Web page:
Federal Court Strikes Down Exemption in TCPA for Government-Backed Debt Calls
The exemption was a 2015 amendment to the TCPA passed in the Bipartisan Budget Act allowing calls with autodialers for certain government-owed debts, such as mortgages or student loans.
4/25/2019 4:00 PM
On April 24, the U.S. Court of Appeals for the Fourth Circuit ruled an amendment to the Telephone Consumer Protection Act allowing calls with autodialers for government debt is unconstitutional, Bloomberg Law reports.
“The decision marks the first time a court has held that the 2015 amendment to the nearly three-decade-old law violates the First Amendment,” according to the article.
The court’s ruling in American Association of Political Consultants v. FCC comes as ACA International and the accounts receivable management industry await clarity from the Federal Communications Commission on the definition of an automated telephone dialing system (ATDS.)
The FCC is tasked with revisiting the definition of an ATDS following the March 2016 D.C. Circuit Court’s decision in ACA Int’l v. FCC, which struck down the overly broad interpretation of what was considered an autodialer.
According to Politico (a subscription may be required to view this article), “The exemption ... cannot be said to advance the purpose of privacy protection, in that it actually authorizes a broad swath of intrusive calls,” 4th Circuit Court of Appeals Judge Robert King wrote in the ruling.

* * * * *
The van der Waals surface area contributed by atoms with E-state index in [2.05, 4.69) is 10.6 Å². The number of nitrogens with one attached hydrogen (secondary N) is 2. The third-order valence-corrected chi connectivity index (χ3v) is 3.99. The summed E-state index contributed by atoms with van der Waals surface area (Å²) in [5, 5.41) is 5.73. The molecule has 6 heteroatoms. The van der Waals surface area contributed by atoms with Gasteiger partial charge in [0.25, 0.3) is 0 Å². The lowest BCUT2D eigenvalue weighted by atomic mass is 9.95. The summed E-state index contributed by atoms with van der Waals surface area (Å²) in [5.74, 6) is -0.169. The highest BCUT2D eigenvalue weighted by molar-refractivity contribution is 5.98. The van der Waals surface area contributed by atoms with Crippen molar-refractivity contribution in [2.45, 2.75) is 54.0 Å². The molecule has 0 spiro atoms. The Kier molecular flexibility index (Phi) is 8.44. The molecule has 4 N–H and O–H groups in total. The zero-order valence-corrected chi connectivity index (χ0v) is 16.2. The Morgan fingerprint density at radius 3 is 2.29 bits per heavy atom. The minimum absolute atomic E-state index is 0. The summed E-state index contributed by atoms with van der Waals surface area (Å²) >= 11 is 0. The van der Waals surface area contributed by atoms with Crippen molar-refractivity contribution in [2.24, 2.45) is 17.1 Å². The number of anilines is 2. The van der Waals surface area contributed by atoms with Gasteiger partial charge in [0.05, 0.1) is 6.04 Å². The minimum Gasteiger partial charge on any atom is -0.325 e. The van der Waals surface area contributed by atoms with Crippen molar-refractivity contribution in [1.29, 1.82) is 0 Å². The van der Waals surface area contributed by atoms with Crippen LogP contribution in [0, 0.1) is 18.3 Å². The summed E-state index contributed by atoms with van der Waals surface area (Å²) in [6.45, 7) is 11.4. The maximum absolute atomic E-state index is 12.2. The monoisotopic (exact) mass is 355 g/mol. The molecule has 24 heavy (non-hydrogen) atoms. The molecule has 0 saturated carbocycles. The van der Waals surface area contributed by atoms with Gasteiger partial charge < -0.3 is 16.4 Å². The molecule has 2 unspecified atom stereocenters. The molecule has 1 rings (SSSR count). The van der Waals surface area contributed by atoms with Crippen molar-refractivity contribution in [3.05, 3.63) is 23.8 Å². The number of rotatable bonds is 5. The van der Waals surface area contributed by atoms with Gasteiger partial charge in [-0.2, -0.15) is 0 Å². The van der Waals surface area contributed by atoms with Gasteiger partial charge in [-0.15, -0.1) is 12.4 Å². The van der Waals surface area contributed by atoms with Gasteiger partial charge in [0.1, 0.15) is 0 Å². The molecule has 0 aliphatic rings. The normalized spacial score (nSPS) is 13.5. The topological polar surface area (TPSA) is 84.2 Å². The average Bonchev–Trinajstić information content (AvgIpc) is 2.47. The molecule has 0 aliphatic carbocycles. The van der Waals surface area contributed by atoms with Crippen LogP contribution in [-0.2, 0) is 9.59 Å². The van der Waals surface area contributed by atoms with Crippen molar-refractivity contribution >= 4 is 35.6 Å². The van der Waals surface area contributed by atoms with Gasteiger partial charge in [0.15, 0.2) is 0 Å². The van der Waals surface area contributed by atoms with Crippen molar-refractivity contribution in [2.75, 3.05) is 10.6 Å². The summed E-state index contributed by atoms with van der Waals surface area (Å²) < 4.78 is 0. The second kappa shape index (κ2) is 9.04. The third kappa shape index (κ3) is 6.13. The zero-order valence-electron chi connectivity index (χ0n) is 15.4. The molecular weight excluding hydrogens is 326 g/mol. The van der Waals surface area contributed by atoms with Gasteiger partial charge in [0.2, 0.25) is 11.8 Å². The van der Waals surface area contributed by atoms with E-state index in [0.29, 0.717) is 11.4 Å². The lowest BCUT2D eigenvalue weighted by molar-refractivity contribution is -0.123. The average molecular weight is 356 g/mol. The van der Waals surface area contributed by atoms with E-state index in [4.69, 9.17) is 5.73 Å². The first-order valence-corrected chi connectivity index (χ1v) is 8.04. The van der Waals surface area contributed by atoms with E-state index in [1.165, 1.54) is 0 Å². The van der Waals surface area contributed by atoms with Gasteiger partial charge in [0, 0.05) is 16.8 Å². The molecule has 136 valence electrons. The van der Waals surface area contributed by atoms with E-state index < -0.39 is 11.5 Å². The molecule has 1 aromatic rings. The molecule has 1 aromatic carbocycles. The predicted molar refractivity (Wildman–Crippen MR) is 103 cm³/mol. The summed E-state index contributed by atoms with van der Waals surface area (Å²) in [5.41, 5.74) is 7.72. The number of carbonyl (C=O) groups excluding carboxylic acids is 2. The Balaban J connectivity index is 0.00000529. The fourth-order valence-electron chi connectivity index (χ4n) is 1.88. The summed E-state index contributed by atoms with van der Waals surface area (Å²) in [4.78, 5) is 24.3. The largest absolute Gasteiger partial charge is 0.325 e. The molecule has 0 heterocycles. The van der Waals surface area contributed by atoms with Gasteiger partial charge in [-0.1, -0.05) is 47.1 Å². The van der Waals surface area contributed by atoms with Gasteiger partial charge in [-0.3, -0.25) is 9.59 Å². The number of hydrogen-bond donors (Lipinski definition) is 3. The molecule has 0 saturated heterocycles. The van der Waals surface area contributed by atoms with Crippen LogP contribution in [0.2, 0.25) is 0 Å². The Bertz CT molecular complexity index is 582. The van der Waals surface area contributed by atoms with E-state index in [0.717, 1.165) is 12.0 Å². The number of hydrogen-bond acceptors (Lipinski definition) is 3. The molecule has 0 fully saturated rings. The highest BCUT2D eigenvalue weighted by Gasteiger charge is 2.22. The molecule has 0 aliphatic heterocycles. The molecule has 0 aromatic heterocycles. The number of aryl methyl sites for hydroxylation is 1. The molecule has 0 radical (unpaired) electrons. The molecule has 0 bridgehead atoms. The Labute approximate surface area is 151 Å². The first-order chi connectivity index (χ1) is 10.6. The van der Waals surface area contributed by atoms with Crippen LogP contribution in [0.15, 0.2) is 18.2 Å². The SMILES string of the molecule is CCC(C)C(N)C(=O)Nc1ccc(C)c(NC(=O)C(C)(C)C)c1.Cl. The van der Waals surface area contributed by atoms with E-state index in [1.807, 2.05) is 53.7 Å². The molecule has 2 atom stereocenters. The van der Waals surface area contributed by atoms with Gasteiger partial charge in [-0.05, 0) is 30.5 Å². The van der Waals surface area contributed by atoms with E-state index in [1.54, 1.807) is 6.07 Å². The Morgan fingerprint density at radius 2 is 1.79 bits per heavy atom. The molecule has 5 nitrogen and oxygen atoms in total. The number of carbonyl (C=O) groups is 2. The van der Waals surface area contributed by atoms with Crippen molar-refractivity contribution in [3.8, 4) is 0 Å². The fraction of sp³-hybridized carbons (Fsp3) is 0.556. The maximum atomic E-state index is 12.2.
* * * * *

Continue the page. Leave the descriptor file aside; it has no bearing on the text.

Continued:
Further analysis of the court’s ruling from Daniel L. Delnero, senior attorney at Squire Patton Boggs, shows the court rejected an argument in the case that “the government-backed debt exception regulates based on the relationship of the debtor and creditor, not the content of the speech.”
Essentially, the government-backed debt calls and the content of the calls counter privacy interests Congress sought to protect in the TCPA, according to the court’s ruling.
ACA submitted comments supporting the Bipartisan Budget Act, stating, “Congress created an exemption in the Bipartisan Budget Act of 2015 (“Budget Act”) that exempts calls made solely to collect a debt owed to or guaranteed by the United States from the prior express consent requirement of the TCPA. However, the FCC previously took an extremely narrow reading of this exemption, which deviates significantly from the intent of Congress and the purpose of the exemption.”
ACA International continues seeking TCPA reforms through Congress, the FCC and in its victory in the U.S. Court of Appeals for the D.C. Circuit.
Read more analysis on the court's decision from Brownstein Hyatt Farber Schreck in "The Fourth Circuit Strikes TCPA Government Debt Collection Exception."
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